Do They Have a Conscience?
A key difference between a psychopath and a sociopath is whether he has a conscience, the little voice inside that lets us know when we’re doing something wrong, says L. Michael Tompkins, EdD. He's a psychologist at the Sacramento County Mental Health Treatment Center.
A psychopath doesn’t have a conscience. If he lies to you so he can steal your money, he won’t feel any moral qualms, though he may pretend to. He may observe others and then act the way they do so he’s not “found out,” Tompkins says.
A sociopath typically has a conscience, but it’s weak. They may know that taking your money is wrong, and they might feel some guilt or remorse, but that won’t stop their behavior.
Both lack empathy, the ability to stand in someone else’s shoes and understand how they feel. But a psychopath has less regard for others, says Aaron Kipnis, PhD, author of The Midas Complex. Someone with this personality type sees others as objects he can use for his own benefit.
They’re Not Always Violent
In movies and TV shows, psychopaths and sociopaths are usually the villains who kill or torture innocent people. In real life, some people with antisocial personality disorder can be violent, but most are not. Instead they use manipulation and reckless behavior to get what they want.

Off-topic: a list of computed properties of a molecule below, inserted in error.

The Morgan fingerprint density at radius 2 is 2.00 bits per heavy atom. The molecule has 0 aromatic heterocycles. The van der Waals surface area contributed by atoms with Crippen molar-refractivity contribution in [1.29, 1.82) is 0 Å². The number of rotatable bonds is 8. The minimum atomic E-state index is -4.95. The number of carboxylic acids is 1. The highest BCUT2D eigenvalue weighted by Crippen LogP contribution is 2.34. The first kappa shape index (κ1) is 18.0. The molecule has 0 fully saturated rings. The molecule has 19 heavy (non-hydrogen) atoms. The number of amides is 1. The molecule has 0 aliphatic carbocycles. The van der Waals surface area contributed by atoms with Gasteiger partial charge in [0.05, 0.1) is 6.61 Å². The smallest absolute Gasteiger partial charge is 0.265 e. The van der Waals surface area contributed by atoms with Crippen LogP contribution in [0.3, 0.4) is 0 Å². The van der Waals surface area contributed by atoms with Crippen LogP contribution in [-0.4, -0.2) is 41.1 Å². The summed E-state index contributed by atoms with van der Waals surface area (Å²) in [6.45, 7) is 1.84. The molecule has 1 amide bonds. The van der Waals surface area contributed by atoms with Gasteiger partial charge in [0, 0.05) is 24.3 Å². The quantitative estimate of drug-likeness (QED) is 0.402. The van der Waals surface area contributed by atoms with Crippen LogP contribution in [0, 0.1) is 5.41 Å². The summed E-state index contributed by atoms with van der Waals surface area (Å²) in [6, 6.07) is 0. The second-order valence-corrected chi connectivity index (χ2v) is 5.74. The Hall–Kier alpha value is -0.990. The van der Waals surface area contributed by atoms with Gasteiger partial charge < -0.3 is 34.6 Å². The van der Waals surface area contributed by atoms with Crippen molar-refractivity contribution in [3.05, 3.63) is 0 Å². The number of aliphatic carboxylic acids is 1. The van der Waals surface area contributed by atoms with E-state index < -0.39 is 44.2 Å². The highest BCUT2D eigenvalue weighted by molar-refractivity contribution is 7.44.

“At worst, they’re cold, calculating killers,” Kipnis says. Others, he says, are skilled at climbing their way up the corporate ladder, even if they have to hurt someone to get there.
If you recognize some of these traits in a family member or coworker, you may be tempted to think you’re living or working with a psychopath or sociopath. But just because a person is mean or selfish, it doesn’t necessarily mean they have a disorder.
'Cold-Hearted Psychopath, Hot-Headed Sociopath'
It’s not easy to spot a psychopath. They can be intelligent, charming, and good at mimicking emotions. They may pretend to be interested in you, but in reality, they probably don’t care.
“They’re skilled actors whose sole mission is to manipulate people for personal gain,” Tompkins says.
Sociopaths are less able to play along. They make it plain that they’re not interested in anyone but themselves. They often blame others and have excuses for their behavior.